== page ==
Amounts up to $5,000 can be comfortably received through this method. However, you should go with a family member, relative or friend when collecting large amounts for security reasons. If the agent is closer to a bank, you could immediately deposit the money. The same applies to money order cash collections.
If the sender used the MoneyGram mobile wallet transfer method, you should collect your money from a MoneyGram agent near you.
When your money finally arrives in Brazil, you’ll get an SMS notification or an email depending on the details the sender filled in. As you prepare to go and collect your money, you’ll need to put together the following information.
Providers such as MoneyGram may require that you fill out a form giving more details. Also, large amounts of money may attract scrutiny from the authorities and require additional documents such as source of funds and source of income.
The best way to send money to Brazil will almost always be by using a money transfer operator that supports transfers from your sending country. Money transfer operators not only have lower rates and more competitive exchange rates than banks but also offer a number of different payment and delivery options.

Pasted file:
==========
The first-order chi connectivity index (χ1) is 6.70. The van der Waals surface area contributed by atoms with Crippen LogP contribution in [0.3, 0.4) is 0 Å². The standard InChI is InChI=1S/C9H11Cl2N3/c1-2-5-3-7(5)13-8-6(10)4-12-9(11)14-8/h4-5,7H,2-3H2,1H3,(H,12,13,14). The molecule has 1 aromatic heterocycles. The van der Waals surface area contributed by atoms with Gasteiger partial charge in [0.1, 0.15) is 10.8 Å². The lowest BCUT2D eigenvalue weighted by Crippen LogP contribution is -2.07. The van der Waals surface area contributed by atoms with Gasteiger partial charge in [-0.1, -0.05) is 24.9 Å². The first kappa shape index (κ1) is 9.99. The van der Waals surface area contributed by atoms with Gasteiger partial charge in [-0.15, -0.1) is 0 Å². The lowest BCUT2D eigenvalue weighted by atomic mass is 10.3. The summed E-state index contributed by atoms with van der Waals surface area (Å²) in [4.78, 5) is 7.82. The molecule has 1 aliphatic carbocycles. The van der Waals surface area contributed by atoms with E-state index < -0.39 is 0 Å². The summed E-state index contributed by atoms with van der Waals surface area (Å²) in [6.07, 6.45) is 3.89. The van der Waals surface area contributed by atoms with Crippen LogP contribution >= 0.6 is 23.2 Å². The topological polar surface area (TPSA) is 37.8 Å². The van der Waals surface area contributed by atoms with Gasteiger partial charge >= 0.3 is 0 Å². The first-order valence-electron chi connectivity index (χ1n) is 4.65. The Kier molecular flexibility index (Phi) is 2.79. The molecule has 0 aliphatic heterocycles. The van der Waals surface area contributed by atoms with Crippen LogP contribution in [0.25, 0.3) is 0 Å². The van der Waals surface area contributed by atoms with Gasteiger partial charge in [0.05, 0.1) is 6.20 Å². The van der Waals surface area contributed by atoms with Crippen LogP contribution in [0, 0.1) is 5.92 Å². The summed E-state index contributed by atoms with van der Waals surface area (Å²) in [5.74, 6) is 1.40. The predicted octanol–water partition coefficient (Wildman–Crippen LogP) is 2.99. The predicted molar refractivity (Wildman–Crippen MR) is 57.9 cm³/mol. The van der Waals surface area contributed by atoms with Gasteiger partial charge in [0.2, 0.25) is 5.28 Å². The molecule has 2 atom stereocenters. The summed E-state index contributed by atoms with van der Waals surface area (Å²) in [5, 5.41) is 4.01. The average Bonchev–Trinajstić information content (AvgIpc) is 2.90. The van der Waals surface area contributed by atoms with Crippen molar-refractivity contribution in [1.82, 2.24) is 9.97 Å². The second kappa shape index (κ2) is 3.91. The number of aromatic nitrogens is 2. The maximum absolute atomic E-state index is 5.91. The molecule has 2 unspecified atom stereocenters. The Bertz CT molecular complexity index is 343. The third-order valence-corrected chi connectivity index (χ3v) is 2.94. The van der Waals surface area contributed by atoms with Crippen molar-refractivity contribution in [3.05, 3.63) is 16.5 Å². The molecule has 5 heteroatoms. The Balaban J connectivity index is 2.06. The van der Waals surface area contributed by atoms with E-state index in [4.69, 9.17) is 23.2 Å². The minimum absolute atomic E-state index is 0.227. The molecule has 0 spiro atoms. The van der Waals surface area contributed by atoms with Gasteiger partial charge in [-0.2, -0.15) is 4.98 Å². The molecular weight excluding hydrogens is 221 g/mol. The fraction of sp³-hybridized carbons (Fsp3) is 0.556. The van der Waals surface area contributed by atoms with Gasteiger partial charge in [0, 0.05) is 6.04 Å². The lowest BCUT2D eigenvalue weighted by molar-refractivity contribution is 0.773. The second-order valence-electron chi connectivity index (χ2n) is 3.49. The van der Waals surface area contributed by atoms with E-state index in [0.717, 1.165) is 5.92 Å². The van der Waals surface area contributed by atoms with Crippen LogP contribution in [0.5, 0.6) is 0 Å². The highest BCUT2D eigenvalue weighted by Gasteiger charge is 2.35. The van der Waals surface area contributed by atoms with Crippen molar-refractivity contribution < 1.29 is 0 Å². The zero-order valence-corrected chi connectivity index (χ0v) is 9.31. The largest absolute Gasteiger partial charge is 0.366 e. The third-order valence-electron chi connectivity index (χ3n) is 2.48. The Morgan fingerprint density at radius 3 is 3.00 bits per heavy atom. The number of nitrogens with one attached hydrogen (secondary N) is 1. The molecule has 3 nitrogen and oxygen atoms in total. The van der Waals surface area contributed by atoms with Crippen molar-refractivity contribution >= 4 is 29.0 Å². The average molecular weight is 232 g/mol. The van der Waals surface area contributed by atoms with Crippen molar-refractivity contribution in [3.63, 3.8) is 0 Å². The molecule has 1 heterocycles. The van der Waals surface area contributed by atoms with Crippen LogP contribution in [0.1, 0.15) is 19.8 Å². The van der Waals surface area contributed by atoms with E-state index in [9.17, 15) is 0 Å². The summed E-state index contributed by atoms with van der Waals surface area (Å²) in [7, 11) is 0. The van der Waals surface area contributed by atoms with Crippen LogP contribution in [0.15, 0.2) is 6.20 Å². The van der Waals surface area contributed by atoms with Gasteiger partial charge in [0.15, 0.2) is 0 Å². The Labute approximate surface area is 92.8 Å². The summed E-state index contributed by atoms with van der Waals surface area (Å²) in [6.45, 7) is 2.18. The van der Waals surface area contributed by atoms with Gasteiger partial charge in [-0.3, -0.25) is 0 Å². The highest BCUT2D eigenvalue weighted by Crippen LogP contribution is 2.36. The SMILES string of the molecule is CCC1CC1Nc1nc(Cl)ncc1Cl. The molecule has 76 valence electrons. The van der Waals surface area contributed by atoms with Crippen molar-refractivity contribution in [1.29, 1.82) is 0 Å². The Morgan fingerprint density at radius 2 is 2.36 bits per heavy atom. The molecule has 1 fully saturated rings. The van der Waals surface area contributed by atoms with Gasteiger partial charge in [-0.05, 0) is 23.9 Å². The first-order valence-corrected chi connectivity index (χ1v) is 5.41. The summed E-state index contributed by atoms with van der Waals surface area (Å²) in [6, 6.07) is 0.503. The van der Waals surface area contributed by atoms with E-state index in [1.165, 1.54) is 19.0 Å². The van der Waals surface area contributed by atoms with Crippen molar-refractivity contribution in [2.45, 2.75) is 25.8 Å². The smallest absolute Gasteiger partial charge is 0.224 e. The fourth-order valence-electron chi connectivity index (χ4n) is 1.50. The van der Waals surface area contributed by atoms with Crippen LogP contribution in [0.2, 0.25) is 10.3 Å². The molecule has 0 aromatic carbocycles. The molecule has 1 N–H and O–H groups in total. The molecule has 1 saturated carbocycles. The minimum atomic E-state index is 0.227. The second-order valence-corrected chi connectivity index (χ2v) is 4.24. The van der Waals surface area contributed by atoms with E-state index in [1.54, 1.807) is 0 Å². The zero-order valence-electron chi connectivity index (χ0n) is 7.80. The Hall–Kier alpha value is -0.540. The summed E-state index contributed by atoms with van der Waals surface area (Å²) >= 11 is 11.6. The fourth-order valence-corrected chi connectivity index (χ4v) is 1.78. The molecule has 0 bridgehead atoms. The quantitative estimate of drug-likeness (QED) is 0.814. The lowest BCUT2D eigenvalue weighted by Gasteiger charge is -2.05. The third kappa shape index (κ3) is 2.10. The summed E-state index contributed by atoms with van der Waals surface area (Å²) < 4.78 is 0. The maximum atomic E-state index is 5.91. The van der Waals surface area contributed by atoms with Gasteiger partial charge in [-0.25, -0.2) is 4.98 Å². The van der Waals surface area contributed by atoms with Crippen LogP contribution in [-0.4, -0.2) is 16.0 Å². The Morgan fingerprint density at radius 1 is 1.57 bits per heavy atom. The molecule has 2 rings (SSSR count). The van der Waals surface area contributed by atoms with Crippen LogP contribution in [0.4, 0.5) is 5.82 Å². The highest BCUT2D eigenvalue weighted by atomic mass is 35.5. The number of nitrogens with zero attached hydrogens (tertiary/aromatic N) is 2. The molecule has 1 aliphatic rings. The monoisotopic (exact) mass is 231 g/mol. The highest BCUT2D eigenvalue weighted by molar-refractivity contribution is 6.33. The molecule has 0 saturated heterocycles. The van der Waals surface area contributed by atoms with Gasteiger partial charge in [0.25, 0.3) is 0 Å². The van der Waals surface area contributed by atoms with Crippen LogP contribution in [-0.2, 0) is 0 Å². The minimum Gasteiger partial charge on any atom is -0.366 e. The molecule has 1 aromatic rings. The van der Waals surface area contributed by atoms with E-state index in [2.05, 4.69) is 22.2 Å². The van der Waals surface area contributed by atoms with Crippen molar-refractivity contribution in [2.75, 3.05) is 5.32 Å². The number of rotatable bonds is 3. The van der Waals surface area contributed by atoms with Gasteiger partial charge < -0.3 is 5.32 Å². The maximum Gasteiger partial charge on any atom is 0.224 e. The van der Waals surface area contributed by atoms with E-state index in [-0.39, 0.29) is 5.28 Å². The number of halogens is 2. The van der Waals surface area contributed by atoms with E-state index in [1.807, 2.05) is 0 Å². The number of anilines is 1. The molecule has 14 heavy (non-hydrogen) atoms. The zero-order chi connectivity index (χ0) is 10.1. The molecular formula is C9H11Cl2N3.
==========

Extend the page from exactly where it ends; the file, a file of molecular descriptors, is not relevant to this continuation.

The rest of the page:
In Brazil, it estimated that around 45 million people are unbanked. This amounts to nearly one-third of the adult population without access to banking services, including money transfers via a bank account. When sending money to Brazil, therefore, this needs to be a key consideration when choosing the best service for you. A few other factors that may affect your choice include:
Ultimately, the best way to send money to Brazil depends on the individual circumstances of your transfer: there is no one-size-fits-all answer. Use our innovative comparison engine for a real-time breakdown of the best money transfer providers available for your specific transfer needs.
The two main costs you need to be aware of for any international transfer are:
The cheapest way to transfer money to Brazil will depend on where you are sending from (not all money transfer operators support transfers between every currency corridor) as well as the payment method you choose.
For example, if you were sending with WorldRemit from the US to Brazil, you would find lower fees for an airtime top-up transfer than for a bank transfer.